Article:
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2022 midterm election results
By Adrienne Vogt, Aditi Sangal, Mike Hayes, Elise Hammond, Maureen Chowdhury, Tara Subramaniam, Melissa Macaya and Meg Wagner, CNN
As US heads towards a potentially divided government, Biden aims to assert American leadership abroad
From CNN's Kevin Liptak
It’s a story President Joe Biden tells at nearly every opportunity: last year, meeting his new counterparts at his first international summit, he proudly informed them, “America is back.”
“For how long?” one of them asked.
As Biden departs this week for a weeklong around-the-world trip, the question still resonates.
“If the United States tomorrow were to, quote, withdraw from the world, a lot of things would change around the world. A whole lot would change,” Biden said ahead of his trip.
Biden hopes his stops at a climate meeting here on the Red Sea, a gathering of Southeast Asian nations in Cambodia and a high-stakes Group of 20 summit on the Indonesian island of Bali will assert American leadership in areas former President Donald Trump either ignored or actively shunned.
Four defining global threats will loom over Biden’s trip: Russia’s war in Ukraine, escalating tensions with China, the existential problem of climate change and the potential for a global recession in the coming months. Other flashpoints, like North Korea’s rapidly accelerating provocations and uncertainty over Iran’s nuclear program, will also factor in.
Of those, defending Ukraine and combating climate change could be the most impacted by results from this week’s election.
At moments of domestic political turmoil, US presidents have often turned to foreign policy, where they can act with relatively few congressional restraints. President Barack Obama launched a similar tour of Asia after his self-described “shellacking” in the 2010 midterms.
Biden and his advisers believe they are entering the series of high-stakes meetings with a solid argument that his version of the US role in the world will endure. He resisted historical and political headwinds in this year’s midterm elections while many of Trump’s handpicked candidates lost. And over the past year, he secured passage of a major climate investment and rallied the world behind efforts to support Ukraine and isolate Russia.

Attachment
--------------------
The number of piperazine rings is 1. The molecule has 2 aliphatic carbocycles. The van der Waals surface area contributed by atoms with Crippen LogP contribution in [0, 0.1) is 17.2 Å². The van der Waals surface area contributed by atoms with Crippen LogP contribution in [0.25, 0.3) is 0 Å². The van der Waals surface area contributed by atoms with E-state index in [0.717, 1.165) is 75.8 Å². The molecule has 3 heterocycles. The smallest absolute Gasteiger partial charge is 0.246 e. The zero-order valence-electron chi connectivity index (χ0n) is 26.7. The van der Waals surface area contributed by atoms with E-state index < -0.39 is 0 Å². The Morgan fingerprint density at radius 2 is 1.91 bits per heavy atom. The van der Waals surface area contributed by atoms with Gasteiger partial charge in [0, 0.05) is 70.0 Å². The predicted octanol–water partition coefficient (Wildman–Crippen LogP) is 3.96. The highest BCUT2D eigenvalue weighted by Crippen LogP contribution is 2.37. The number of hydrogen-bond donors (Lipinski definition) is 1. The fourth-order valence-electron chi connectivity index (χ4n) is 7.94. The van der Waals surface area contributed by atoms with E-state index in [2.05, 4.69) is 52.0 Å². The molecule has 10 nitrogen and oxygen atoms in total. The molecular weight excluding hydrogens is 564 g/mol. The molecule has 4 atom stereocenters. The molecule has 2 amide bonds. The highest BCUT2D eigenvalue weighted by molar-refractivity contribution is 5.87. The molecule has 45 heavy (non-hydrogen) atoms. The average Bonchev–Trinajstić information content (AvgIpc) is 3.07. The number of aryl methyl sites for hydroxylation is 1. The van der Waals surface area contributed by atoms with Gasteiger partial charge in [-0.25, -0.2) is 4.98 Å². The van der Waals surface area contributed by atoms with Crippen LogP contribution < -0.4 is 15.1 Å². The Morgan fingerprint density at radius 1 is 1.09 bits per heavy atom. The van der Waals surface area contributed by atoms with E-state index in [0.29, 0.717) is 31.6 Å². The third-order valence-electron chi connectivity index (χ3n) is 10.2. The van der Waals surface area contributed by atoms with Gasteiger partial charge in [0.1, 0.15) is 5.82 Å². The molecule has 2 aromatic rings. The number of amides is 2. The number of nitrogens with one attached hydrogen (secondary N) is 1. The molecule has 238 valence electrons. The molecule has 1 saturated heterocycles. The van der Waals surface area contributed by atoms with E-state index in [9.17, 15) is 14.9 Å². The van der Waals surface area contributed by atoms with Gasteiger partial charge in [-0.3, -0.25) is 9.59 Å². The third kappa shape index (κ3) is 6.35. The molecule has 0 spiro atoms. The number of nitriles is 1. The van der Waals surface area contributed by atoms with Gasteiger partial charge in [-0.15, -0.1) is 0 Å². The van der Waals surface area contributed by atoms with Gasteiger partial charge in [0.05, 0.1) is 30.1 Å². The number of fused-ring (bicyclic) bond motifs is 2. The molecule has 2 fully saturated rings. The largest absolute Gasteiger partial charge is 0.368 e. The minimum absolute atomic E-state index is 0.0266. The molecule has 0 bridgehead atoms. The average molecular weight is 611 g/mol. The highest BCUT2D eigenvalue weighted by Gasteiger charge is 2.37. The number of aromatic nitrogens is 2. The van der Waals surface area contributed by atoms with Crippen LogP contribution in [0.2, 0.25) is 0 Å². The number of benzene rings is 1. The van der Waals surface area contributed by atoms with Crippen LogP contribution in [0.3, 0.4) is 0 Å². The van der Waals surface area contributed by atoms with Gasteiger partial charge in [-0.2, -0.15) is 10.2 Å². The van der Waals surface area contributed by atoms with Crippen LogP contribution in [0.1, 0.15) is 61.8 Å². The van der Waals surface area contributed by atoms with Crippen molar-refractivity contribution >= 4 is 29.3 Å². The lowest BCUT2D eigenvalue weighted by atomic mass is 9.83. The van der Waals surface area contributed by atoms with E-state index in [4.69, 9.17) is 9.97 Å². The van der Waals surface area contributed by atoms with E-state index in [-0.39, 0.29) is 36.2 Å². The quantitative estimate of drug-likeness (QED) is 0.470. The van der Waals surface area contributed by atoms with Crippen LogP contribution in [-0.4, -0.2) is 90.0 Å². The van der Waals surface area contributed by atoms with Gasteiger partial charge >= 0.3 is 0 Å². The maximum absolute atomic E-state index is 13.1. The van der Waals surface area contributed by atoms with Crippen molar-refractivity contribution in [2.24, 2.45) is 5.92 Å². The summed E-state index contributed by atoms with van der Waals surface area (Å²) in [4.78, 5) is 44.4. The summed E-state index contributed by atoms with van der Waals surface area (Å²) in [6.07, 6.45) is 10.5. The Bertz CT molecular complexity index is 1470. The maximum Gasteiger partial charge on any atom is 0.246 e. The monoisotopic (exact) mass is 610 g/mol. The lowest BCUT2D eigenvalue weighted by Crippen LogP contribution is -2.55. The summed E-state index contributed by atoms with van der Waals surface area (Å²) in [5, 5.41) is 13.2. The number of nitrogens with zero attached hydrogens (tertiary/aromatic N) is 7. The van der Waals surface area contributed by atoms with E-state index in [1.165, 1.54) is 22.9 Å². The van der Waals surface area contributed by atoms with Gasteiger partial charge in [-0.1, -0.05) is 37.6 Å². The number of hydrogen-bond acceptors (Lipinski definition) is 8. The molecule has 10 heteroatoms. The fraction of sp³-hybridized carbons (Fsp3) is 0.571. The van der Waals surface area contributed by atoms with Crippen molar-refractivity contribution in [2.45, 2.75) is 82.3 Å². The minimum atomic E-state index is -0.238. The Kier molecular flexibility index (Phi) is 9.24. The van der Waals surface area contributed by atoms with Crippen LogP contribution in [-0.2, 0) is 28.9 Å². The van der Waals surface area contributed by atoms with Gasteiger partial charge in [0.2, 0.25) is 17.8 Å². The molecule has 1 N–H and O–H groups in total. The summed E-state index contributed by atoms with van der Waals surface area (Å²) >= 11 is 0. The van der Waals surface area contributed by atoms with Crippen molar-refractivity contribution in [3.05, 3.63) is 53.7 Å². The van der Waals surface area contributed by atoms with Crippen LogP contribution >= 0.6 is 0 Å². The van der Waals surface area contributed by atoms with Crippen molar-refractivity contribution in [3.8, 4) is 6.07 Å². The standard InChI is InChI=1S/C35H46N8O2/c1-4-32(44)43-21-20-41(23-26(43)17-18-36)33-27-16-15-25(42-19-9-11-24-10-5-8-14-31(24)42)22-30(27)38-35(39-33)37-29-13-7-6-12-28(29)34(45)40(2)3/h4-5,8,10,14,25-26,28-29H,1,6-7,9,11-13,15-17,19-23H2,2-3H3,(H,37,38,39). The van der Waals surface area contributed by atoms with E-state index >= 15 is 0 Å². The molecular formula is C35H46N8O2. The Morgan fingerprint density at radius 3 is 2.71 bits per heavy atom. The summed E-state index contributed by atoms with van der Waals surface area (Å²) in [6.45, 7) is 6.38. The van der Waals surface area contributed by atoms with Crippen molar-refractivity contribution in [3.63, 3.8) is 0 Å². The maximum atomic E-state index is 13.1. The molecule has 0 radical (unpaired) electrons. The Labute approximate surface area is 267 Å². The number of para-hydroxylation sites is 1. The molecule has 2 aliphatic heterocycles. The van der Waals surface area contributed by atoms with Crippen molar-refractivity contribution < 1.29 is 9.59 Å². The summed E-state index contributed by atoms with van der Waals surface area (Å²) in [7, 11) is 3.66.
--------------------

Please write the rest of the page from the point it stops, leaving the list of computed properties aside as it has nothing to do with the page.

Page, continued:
Yet the anxieties of American allies persist over the future of US commitments – to Ukraine, to fighting climate change, to treaty partners and, perhaps most urgently, to upholding Democratic norms. Foreign diplomats have watched intently as the midterm political season played out, searching for clues to how the American electorate was judging Biden's first two years in office and reporting back to their capitals on voter dissatisfaction that could fuel Trump's return to office.
As of Wednesday night, Republicans appeared to be moving toward gaining control of the House of Representatives. And Trump is readying a third presidential bid, potentially to be announced while Biden is on the opposite side of the planet.
Read more about Biden's goals for this trip here.
Senate control could hinge on two states with prominent election deniers
From CNN's Maeve Reston
Control of the US Senate could hinge on Nevada and Arizona, two states where GOP victories could elevate some of the most prominent election deniers in the country even after other nominees who had amplified former President Donald Trump’s falsehoods about the 2020 election were rejected by voters in Tuesday’s midterm elections.
Those two western states – perpetual battlegrounds in presidential years – were still too early to call as of early Thursday morning, while a third Democratic-held seat, Georgia, will advance to a December runoff, CNN projects. Republicans need to pick off two Democratic seats to win the majority. As ballots continue to be counted across the country, Republicans appear to be slowly inching toward the 218 seats that would deliver them a House majority, albeit one that’s much narrower than they’d hoped.